Well now, here is something you don’t see everyday: a financial institution suggesting that people (and not just any people: retired people!) ought to loosen their purse strings and spend a little more money to pursue their dreams. Wait, was that a little pink pig we just saw flying past the window? Has Kim Kardashian declared a moratorium on selfies? Did Alex Rodriguez, one of the highest achieving baseball players of all time, just get fired from the New York Yankees?
No, no and yes, actually. We doubt we need to worry about A-Rod’s ability to enjoy his retirement (beginning at the ripe old age of 41) nor his ability to fund his golden years, having earned a record $400 million over his 20-year career. But average Canadian retirees living on fixed incomes? Conventional wisdom, fueled by worrisome stories about seniors living in poverty and dire warnings from banks about saving enough for retirement, leads us to believe we should all be working harder, saving more and expecting to live frugally.
Expectations, meet reality
A new study by Investors Group provides some uplifting results. Turns out that 9 out of 10 retirees are happily spending more time with friends and loved ones; more than 8 out of 10 are spending time on the hobbies they enjoy; and overall, 8 out of 10 feel their life in retirement is pretty much just what they expected. Sounds like a pretty content lot!
The question that inquiring minds want to know, is whether our retirees are truly satisfied, or have they merely settled for good ol’ Canadian, overly modest expectations?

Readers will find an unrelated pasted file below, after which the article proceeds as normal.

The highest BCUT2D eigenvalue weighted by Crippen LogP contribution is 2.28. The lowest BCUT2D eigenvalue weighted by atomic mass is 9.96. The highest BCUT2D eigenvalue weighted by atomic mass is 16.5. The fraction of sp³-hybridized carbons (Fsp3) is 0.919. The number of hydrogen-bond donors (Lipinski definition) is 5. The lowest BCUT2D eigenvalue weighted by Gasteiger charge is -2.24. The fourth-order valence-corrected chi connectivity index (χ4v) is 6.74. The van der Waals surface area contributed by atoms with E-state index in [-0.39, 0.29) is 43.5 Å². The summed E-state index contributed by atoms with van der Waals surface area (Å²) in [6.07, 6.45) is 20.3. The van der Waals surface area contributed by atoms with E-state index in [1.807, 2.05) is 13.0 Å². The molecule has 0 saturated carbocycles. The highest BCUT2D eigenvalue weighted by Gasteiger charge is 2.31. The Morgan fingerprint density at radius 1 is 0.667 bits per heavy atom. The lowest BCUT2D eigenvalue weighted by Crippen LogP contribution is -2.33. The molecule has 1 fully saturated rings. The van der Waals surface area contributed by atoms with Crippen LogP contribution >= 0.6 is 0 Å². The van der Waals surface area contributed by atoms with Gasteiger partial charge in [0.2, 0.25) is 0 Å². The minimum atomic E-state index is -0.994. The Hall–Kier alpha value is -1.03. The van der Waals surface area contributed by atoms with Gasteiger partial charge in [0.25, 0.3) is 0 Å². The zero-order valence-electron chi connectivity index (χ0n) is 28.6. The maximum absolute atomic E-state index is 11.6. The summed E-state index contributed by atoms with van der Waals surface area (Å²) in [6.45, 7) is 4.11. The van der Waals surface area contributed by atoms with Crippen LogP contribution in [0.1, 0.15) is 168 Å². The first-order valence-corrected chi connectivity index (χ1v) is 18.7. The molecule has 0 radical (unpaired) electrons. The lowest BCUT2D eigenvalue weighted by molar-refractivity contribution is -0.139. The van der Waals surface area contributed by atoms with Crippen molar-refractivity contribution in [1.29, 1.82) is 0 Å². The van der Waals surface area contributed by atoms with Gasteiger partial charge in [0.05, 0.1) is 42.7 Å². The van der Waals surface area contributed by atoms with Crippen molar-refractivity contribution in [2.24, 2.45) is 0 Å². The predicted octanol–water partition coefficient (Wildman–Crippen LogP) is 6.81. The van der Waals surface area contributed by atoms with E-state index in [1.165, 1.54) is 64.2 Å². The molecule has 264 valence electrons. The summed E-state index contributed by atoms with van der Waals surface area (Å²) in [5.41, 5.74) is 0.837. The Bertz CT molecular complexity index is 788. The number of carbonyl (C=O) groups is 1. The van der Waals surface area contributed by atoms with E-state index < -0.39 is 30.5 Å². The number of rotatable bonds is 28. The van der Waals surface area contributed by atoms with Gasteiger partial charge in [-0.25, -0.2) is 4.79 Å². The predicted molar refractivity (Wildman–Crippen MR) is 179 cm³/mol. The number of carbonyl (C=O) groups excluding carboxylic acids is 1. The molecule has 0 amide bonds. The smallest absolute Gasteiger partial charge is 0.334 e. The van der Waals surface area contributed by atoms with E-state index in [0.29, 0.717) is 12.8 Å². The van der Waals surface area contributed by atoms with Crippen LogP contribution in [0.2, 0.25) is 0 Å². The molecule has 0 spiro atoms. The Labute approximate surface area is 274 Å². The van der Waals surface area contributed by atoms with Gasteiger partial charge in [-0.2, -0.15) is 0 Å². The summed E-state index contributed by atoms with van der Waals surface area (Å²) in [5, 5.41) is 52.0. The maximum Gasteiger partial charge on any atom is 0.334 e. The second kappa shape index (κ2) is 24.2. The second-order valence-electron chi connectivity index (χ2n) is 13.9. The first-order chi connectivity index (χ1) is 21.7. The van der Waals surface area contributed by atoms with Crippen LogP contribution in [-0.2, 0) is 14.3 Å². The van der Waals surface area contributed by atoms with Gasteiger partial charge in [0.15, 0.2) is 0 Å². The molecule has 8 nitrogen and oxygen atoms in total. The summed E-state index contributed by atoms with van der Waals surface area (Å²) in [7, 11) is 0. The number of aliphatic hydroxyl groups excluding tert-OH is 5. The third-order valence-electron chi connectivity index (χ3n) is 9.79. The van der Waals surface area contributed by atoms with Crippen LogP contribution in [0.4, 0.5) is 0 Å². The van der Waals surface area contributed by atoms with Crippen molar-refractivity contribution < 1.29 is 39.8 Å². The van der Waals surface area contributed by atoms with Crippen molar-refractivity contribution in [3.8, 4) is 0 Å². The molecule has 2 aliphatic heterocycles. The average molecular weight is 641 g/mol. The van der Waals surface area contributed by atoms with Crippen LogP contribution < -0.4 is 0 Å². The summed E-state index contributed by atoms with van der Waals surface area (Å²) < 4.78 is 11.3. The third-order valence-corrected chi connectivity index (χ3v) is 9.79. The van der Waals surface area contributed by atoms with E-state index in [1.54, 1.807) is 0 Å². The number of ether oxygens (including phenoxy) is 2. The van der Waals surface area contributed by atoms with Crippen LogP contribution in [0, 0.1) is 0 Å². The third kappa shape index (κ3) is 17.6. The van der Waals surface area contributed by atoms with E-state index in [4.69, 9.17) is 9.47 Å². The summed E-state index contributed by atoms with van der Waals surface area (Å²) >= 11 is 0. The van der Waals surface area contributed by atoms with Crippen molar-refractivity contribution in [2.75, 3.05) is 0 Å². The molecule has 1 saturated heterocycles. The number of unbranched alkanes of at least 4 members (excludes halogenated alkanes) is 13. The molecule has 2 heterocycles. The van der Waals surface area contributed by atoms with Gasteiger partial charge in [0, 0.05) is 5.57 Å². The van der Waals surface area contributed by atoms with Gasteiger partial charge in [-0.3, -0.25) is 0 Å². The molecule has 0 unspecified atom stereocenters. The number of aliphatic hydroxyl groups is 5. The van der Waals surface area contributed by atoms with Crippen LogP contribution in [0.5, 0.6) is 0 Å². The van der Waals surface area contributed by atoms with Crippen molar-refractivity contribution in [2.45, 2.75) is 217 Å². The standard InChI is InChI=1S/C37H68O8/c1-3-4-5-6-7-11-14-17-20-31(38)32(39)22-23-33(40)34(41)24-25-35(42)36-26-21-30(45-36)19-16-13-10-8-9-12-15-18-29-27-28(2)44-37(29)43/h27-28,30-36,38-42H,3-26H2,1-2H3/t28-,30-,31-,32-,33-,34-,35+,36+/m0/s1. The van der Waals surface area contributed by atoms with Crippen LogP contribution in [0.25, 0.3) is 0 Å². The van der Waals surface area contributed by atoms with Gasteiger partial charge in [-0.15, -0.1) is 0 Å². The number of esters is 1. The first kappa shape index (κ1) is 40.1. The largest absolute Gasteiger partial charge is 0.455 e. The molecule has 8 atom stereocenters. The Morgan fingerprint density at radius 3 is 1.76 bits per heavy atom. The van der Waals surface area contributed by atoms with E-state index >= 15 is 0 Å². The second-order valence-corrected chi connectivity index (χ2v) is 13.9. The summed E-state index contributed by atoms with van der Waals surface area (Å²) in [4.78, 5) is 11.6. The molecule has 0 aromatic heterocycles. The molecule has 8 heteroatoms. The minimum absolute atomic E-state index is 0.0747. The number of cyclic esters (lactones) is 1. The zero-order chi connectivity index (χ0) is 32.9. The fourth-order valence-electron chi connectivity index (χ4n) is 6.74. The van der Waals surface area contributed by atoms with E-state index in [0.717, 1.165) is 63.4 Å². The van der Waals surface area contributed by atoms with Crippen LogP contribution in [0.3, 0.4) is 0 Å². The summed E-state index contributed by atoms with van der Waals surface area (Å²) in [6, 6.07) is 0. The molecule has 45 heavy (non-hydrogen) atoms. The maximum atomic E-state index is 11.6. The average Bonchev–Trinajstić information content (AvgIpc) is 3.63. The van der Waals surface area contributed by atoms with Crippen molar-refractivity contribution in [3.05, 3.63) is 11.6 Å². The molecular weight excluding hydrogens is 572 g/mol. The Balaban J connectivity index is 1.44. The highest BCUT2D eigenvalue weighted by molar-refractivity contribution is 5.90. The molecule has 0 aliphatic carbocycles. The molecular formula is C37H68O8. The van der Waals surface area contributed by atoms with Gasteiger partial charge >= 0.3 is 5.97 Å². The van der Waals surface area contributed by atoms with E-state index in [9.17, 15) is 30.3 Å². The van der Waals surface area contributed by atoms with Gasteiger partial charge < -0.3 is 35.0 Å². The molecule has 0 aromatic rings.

"Being reasonable in your retirement expectations is a good thing, but it's possible to be too reasonable," says Debbie Ammeter, Vice President, Advanced Financial Planning, Investors Group. "You might give up on truly meaningful experiences out of the fear of overspending. But this is a risk, too – the risk of underliving."
With people remaining healthy and active at older ages, it is not unexpected that nearly 60 percent of the survey respondents worry about having enough money to stretch across those increasingly numerous golden years. Even the concept of living without a paycheque can be stressful to those used to a steady flow of income. Perhaps the dream of sailing the seas on a classic boat, or opening a quaint bed-and-breakfast in the country, will always remain dreams, right?
According to Ammeter, for some retirees, too much fear leads to an unfulfilled life. “You see people put off experiences they’ve dreamed about their entire life, and then they end up with abundant financial resources, but little time or health to achieve their dreams.”
Sure enough, some 71 percent of retirees admit they are finding it hard to strike a balance between enjoying retirement and making their money last… and interestingly none of those respondents worked with a financial advisor. For the retirees who did employ the help of a financial advisor to plan their retirement, only 58 percent felt that same stress.
It would seem that getting expert help with managing retirement finances can help a lot. “An advisor will support you in making decisions based on fact, not fear,” says Ammeter, “And ensure you have access to all the strategies you need to live an enjoyable and rewarding life in retirement."
Of course, if your retirement dream is to own a jet or play baseball in the world series - like, for example, Mr. Alex Rodriguez has done - well, you may need to downsize your aspirations after all. On the other hand, you might find your advisor reminding you to spend a little more of that hard-earned nest egg now… or forever hold your peace.